|Table of contents||Table of diagrams
Blocking along the side
Double hanging connection
Avoid two peeps
A raw peep
Black to play
Bulge vs hanging connection
The hanging connection is an application of the tiger's mouth shape and serves at least two distinct purposes: an indirect way of defending a cutting point, and a way of blocking inroads to a certain part of the board.
Bill: In fact, may be better at a.
In this case covers two cutting points. See trumpet connection. However, this allows for two forcing moves, at a and b:
Because a double hanging connection allows two peeps, it should often be avoided. Here , or a, might be better.
Bill: Also, is hardly forced.
Black seeks to block White from entering the top side of the board where Black's position suffers from an open skirt.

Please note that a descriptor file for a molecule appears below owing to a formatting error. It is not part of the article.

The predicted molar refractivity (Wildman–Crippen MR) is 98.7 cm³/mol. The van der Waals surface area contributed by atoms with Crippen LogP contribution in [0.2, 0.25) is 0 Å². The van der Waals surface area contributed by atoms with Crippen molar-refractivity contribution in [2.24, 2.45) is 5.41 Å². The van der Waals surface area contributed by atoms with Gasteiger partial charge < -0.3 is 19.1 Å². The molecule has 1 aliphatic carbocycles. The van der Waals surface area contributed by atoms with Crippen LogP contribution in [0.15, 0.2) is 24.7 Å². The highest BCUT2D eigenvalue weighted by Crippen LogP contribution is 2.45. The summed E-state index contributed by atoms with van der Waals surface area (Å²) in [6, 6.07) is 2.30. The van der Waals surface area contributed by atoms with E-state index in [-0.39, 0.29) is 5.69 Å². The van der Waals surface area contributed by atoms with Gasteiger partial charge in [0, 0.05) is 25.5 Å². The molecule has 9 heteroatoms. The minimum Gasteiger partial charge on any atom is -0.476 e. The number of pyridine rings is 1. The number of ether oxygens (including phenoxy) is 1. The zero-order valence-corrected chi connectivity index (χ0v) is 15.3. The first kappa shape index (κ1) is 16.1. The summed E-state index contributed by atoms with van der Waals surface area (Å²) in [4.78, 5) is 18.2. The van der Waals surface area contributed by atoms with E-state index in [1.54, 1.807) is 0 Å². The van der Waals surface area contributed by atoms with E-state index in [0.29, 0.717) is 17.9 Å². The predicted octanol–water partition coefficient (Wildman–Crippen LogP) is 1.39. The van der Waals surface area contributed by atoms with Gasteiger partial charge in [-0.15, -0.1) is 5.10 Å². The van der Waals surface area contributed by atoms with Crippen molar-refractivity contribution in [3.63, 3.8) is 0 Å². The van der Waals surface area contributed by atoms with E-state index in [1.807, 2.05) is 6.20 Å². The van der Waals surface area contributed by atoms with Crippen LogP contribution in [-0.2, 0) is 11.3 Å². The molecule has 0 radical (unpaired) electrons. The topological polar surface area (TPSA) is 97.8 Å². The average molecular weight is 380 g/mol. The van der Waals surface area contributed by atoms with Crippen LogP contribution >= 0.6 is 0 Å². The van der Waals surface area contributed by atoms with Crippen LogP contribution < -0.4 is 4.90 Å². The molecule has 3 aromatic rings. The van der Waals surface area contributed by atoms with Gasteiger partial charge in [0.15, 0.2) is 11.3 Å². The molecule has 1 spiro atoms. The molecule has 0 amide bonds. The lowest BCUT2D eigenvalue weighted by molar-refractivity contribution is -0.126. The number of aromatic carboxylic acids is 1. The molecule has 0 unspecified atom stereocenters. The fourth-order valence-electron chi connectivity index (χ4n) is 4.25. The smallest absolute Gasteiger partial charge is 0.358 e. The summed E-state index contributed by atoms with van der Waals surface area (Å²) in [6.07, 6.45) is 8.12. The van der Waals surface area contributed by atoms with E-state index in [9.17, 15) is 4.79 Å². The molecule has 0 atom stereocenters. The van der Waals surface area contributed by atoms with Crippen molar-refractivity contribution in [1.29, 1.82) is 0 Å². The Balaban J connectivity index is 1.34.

While , a bulge , blocks White from entering the top side from the corner, White is able to use the forcing move of to establish a foothold on the top side. The two Whites stones ( and ) do not have a base at this time as there is not enough eyespace. Nonetheless, depending upon the surrounding positions, these stones may be able to escape to the center.
By playing this alternative diagonal, Black succeeds in blocking White. (Based upon Cho Hun-hyeon Weiqi Sucheng volume 2, problem 80, page 163). should not be seen as a hanging connection by the way since the marked stones are already connected.
 Calling this move a hanging connection is problematical. A turn forms a solid connection, but we would not say in the next diagram that we use a solid connection to block the opponent on the side.